There are four major evolutionary groups of land plants: Bryophytes, Seedless Vascular Plants (SVPs), Gymnosperms, and Angiosperms. These groupings represent major changes in plant structure and life history characteristics over the course of time that coincide with major changes in the evolution of the Earth, as a whole. The classification “embryophytes” refers to the evolution of the embryo, a zygote that is retained and nourished by the female gametophyte as it grows.
Embryophytes share many common features, most corresponding to the selective pressures from the initial movement onto land. The embryo is one of these, providing higher likelihood of success for offspring in a new, harsh environment. In addition to the embryo, all plants have the same basic life cycle: alternation of generations. Much like the marine algae, the first plants were living in an environment where they needed to increase their chances of reproductive events. Multicellular stages on both sides of the life cycle increases the number of reproductive propagules. All plants are also multicellular, with tissues and multicellular gametangia.
Other adaptations to life on land include the desiccation-resistant compound sporopollenin. This is found in the cell walls of spores of early land plants and in pollen of seed plants, hence the name sporo - pollen - in. It is also found in the cell walls of a few green algae. On the exterior, plants are surrounded by a waxy cuticle that helps protect them from their outer environment.
Much like their green algal predecessors, plants store their carbohydrates as starch inside plastids, plastids with two membranes (the result of primary endosymbiosis), cell walls containing cellulose, and have the pigments chlorophyll a, chlorophyll b, and carotenoids. For this reason, along with genetic sequencing, land plants and green algae are grouped together in the Viridiplantae.
Phylogeny: A Hypothesis on Evolutionary Relationships
The diagram on the next page shows the nested relationships between lineages in the descendents of primary endosymbiosis. This diagram is a hypothesis for how these different lineages are related, based on a large amount of genetic information that was analyzed through the One Thousand Plant Transcriptomes Initiative (2019). In this project, they compared the genetic products (RNA transcripts) from over 1,000 species. The phylogeny summarizes their findings by grouping the organisms by who was most similar.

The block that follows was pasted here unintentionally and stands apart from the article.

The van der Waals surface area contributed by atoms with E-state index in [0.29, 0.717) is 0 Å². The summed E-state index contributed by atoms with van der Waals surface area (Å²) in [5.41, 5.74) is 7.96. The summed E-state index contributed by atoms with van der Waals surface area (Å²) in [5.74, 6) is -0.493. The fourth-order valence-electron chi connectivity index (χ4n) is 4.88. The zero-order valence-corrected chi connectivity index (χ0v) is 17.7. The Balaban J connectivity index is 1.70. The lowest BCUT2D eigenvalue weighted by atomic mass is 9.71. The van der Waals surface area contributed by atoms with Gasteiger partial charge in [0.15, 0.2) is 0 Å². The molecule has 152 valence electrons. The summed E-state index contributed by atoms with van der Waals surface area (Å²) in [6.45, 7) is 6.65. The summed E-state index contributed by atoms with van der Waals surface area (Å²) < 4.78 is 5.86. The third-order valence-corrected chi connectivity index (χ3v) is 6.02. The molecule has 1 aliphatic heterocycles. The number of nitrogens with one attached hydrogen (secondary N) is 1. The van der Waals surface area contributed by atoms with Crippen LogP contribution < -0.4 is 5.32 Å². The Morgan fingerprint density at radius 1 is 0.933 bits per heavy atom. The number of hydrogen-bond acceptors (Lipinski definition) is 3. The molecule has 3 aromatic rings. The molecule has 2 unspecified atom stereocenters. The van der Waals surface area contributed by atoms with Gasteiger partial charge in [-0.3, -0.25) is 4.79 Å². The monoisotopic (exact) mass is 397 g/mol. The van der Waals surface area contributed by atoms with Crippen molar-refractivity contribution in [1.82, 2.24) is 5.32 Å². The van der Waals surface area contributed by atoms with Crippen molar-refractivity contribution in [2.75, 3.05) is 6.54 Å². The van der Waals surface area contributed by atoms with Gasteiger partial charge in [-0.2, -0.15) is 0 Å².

The red algae were most similar to the outgroup--a group thought to be prior to primary endosymbiosis--while the angiosperms were the least similar to the outgroup. It is most likely that these differences are because the angiosperms evolved later, after many differences had accumulated in their evolutionary history, differentiating them from the outgroup. The conclusions we draw about relatedness of major groups of plants and when these groups of plants evolved can also be supported by the fossil record. Rocks that fossils are found in can be dated and we can use morphological features found in those fossils to link them to extant plants.
We have no way of knowing the true evolutionary history of organisms, as we were not there to witness the events. However, we can use an assemblage of data to develop hypotheses about how the events occurred. The evolutionary groupings used in this lab manual are based largely on the findings from the following phylogeny.
As you work through the material today, reference the phylogeny and try to make sense of how it depicts the relationships described in the lab. Note the nested groups discussed. At the end, try to make your own simplified phylogeny.
Diagram below: Phylogenetic inferences of major clades; from One thousand plant transcriptomes and the phylogenomics of green plants by Leebens-Mack, J.H., Barker, M.S., Carpenter, E.J. et al. Nature 574, 679–685 (2019) [Open Access]